Mar 08: Free Speech Court Ruling: The U.S. Supreme Court on Monday ruled against Georgia Gwinnett College in a legal dispute that raised long-standing complaints, particularly from conservatives and religious organizations, that colleges often find ways to discourage or prohibit them from sharing their viewpoints on campus. The court ruled 8-1 that former student Chike Uzuegbunam can seek nominal damages even though the college has since made changes it believes makes it easier for any group to hold an event on its campus. Justice Clarence Thomas wrote the majority opinion. (link)

Mar 05: NCAA Allegations: Arizona has released the Notice of Allegations it received from the NCAA last fall, which includes five Level I violations. The school released the notice Friday after a judge this week ruled in favor of a lawsuit filed by ESPN. The charges include a lack of institutional control by the men's basketball and swimming programs, and unethical behavior by assistant basketball coach Emanuel Richardson for accepting $20,000 in bribes. (link)

Mar 06: Confucius Institutes: The Senate on Thursday approved by unanimous consent -- without a roll-call vote -- a bill that would increase oversight on Confucius Institutes, China-funded cultural centers that operate on university campuses. According to Human Rights Watch, Confucius Institutes "are Chinese government-funded outposts that offer Chinese language and culture classes." However, some politicians, particularly Republicans, have accused them of spreading propaganda. (link)

Mar 03: Title IX Lawsuit: A lawsuit filed Feb. 28 alleges that several people, including Tamiko Strickman, director of the University of Michigan's Office of Institutional Equity, mishandled a sexual misconduct case at the University of Nebraska. The lawsuit, filed in the U.S. District Court of Nebraska, states Strickman served as an investigator and deputy Title IX coordinator at Nebraska during the time a doctoral student -- referred to as Jane Doe in the suit -- reported sexual harassment by one of her professors. (link)

Mar 03: Title IX Lawsuit: A former University of Nebraska-Lincoln student is suing the school for failing to stop a retaliation campaign against her after she reported being sexually assaulted and harassed by a member of the faculty. The lawsuit alleges UNL violated the student's Title IX rights by depriving her of a right to education and a right to free speech by telling her financial support for her was in jeopardy if she continued pushing for an investigation, and denied her right to due process and equal protection. (link)

Mar 02: Child Molestation: A University of Georgia employee was arrested Monday on two counts of child molestation, according to the Georgia Bureau of Investigation. Obadiah John Lindsey, 26, remained Tuesday in the Athens-Clarke County Jail without bond. During the investigation, agents learned Lindsey is a maintenance worker with the grounds and facilities department at UGA. The university had not released the status of Lindsey's employment as of Tuesday afternoon. (link)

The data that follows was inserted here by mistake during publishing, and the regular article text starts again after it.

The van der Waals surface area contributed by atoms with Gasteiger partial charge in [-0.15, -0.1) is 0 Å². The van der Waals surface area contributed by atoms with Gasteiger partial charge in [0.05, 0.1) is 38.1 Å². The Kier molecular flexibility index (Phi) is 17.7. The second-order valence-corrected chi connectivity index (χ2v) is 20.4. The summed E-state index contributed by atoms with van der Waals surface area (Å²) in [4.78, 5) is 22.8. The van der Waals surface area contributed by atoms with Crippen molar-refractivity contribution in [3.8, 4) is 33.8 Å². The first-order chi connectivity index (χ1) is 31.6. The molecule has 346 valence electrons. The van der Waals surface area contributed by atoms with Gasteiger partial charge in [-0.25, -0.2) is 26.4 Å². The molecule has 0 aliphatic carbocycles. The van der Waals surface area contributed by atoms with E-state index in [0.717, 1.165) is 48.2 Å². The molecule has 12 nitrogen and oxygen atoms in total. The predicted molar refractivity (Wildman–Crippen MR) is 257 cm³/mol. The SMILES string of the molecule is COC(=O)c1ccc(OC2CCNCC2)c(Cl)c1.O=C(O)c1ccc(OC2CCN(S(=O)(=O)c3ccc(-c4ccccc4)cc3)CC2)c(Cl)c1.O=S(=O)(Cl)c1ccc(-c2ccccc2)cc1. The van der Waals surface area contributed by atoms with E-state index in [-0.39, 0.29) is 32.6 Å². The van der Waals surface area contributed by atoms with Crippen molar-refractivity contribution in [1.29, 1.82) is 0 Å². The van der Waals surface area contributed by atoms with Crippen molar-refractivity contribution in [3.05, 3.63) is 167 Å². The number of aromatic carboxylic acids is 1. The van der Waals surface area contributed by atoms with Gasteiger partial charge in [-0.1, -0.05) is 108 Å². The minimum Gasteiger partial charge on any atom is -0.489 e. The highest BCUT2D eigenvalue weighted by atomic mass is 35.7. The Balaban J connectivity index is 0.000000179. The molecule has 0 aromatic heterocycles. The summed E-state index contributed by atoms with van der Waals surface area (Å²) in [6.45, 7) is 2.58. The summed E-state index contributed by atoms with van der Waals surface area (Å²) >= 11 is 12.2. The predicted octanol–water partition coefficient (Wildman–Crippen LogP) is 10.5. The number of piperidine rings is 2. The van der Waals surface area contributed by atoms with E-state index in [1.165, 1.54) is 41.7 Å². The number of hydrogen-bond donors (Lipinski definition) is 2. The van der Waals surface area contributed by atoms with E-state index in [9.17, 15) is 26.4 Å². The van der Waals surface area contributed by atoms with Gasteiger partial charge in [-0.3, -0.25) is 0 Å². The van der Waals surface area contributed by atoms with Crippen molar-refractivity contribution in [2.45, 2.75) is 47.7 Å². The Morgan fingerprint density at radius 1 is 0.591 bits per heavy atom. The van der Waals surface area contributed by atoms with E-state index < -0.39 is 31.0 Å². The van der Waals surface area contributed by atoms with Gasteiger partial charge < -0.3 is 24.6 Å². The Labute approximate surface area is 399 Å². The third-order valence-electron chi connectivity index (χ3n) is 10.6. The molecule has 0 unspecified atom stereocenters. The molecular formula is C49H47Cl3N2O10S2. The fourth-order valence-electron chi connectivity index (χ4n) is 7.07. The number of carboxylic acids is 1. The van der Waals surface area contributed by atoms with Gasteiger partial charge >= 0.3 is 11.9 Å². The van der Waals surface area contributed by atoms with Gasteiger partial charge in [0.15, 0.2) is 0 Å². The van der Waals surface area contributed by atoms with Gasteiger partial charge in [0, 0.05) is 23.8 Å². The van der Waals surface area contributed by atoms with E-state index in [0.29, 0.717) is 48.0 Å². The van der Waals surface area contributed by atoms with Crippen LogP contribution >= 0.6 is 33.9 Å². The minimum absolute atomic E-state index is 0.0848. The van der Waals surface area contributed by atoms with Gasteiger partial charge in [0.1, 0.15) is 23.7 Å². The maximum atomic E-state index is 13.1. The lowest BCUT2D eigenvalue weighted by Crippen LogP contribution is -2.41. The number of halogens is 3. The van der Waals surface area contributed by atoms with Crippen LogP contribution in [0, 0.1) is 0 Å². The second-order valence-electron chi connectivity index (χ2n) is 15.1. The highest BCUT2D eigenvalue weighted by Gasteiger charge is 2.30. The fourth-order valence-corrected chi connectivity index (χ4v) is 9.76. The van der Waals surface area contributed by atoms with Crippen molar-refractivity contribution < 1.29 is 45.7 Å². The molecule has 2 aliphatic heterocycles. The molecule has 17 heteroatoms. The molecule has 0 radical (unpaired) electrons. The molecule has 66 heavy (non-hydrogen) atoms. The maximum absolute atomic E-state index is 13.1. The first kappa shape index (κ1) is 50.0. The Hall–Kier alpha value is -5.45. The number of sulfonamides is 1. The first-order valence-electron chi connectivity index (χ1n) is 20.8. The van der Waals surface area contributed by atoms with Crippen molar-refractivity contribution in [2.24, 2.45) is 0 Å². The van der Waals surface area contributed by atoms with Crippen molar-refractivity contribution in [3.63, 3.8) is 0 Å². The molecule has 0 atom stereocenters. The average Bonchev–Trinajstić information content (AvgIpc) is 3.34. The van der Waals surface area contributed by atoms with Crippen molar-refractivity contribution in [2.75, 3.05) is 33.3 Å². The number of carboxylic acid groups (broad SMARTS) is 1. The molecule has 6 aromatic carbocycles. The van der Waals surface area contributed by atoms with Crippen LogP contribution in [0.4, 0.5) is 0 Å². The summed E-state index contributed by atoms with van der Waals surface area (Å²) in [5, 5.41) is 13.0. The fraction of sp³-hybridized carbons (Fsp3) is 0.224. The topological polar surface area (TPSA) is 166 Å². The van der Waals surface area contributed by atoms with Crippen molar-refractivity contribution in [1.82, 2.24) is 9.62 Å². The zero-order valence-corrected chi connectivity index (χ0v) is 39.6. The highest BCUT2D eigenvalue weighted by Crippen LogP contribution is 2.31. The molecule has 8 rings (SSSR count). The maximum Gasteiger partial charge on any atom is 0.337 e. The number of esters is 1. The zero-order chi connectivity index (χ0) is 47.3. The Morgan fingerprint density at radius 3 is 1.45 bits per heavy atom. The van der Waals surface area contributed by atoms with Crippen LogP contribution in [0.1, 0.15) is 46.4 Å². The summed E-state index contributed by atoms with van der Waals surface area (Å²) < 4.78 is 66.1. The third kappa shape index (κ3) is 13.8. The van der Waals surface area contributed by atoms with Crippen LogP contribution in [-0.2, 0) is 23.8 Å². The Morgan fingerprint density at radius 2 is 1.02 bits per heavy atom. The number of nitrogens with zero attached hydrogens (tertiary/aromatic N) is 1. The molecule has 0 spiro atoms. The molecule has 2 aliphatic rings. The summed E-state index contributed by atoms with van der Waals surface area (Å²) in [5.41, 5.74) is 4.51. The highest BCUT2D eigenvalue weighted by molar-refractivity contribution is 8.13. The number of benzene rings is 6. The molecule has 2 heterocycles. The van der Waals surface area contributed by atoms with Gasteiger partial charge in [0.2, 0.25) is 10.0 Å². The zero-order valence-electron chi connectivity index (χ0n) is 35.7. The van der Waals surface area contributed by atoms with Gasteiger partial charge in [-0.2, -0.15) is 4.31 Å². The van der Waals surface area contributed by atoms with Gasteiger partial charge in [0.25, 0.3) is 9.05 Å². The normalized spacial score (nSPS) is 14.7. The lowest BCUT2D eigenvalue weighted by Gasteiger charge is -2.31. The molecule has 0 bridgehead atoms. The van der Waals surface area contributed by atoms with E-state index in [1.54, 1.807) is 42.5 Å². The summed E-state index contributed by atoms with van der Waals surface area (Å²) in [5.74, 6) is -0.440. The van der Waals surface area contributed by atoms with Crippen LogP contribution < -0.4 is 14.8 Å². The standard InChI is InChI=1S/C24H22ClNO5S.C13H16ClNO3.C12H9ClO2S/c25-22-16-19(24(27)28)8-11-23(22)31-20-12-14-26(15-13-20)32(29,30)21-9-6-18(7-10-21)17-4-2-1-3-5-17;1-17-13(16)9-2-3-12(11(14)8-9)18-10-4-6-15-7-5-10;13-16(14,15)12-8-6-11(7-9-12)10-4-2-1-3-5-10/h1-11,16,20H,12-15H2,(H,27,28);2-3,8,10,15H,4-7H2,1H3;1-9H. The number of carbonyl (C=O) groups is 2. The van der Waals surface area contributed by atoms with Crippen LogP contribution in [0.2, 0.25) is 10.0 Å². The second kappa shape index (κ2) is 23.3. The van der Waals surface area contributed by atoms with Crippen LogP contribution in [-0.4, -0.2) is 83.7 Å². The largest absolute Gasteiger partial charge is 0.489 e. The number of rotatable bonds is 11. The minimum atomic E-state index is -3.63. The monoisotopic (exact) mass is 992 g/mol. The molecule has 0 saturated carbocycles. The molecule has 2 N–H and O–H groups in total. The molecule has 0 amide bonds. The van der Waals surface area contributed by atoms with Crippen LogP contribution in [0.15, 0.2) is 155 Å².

Mar 02: Breach of Contract: The former director of athletic training services and head football trainer at Penn State has sued the university claiming it breached a promise to renew his employment agreement. Henry T. Bream III, who now lives in Florida, contends in a suit filed Monday in U.S. Middle District Court he was told in May 2017 by senior associate athletic director Charmelle Green his contract would be renewed at the existing terms. A new agreement was never executed and on Feb. 6, 2018, Green notified him he had been relieved of all his duties except as head trainer for the football program and his salary would be $135,000. (link)

Mar 01: Abuse & Misconduct: The University of Florida has placed on paid leave a tenured engineering professor who was accused by his Chinese graduate student of academic misconduct and abusive personal behavior before the student killed himself on campus. Tao Li, a professor in the Department of Electrical and Computer Engineering, was placed on leave Feb. 15, according to a letter in his personnel file obtained under Florida's public records law. Li was accused of behaving abusively while supervising the academic work of Huixiang Chen, 30, who died by suicide in June 2019. He was also accused of pressuring Chen to submit false data in a research paper submitted under both their names and presented at a prestigious academic conference. (link)

Mar 01: Export Violations: Princeton University has agreed to pay a fine for 37 export violations related to controlled strains and recombinant animal pathogens sent to foreign research facilities in 15 countries, including China and the UK. The university has settled with the US Commerce Department for $54,000 (£38,128), and it has also agreed to conduct external and internal audits of its compliance with regulations, the US Commerce Department's Bureau of Industry and Security (BIS) announced earlier this month. As the various strains and recombinants of animal pathogens were classified and controlled for chemical and biological weapons reasons, and valued at approximately $27,000 in total, an export licence was required to transfer them outside the US. However, Princeton failed to seek or obtain such a licence, according to BIS. (link)